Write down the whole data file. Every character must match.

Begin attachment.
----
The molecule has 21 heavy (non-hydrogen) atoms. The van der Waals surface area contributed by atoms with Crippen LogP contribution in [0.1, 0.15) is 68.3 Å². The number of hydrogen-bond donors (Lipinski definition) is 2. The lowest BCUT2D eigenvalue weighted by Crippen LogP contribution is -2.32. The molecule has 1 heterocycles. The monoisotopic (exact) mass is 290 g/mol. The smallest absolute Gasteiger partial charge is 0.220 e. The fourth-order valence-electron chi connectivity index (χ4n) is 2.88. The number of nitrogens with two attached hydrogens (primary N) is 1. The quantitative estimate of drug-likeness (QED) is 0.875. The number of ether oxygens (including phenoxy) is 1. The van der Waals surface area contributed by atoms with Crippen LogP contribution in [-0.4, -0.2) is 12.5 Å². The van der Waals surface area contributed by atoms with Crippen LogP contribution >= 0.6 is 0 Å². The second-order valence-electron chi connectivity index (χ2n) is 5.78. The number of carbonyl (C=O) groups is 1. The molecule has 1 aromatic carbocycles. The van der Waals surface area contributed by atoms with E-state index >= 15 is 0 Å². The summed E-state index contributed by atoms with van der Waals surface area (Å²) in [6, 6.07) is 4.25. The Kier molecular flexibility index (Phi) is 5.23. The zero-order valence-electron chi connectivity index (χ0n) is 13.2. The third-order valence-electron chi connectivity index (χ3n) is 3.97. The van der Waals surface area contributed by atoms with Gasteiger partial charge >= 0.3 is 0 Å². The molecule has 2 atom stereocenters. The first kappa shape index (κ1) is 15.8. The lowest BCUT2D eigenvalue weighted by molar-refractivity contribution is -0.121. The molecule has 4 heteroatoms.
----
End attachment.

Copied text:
The molecule has 21 heavy (non-hydrogen) atoms. The van der Waals surface area contributed by atoms with Crippen LogP contribution in [0.1, 0.15) is 68.3 Å². The number of hydrogen-bond donors (Lipinski definition) is 2. The lowest BCUT2D eigenvalue weighted by Crippen LogP contribution is -2.32. The molecule has 1 heterocycles. The monoisotopic (exact) mass is 290 g/mol. The smallest absolute Gasteiger partial charge is 0.220 e. The fourth-order valence-electron chi connectivity index (χ4n) is 2.88. The number of nitrogens with two attached hydrogens (primary N) is 1. The quantitative estimate of drug-likeness (QED) is 0.875. The number of ether oxygens (including phenoxy) is 1. The van der Waals surface area contributed by atoms with Crippen LogP contribution in [-0.4, -0.2) is 12.5 Å². The van der Waals surface area contributed by atoms with Crippen LogP contribution >= 0.6 is 0 Å². The second-order valence-electron chi connectivity index (χ2n) is 5.78. The number of carbonyl (C=O) groups is 1. The molecule has 1 aromatic carbocycles. The van der Waals surface area contributed by atoms with E-state index >= 15 is 0 Å². The summed E-state index contributed by atoms with van der Waals surface area (Å²) in [6, 6.07) is 4.25. The Kier molecular flexibility index (Phi) is 5.23. The zero-order valence-electron chi connectivity index (χ0n) is 13.2. The third-order valence-electron chi connectivity index (χ3n) is 3.97. The van der Waals surface area contributed by atoms with Gasteiger partial charge >= 0.3 is 0 Å². The molecule has 2 atom stereocenters. The first kappa shape index (κ1) is 15.8. The lowest BCUT2D eigenvalue weighted by molar-refractivity contribution is -0.121. The molecule has 4 heteroatoms.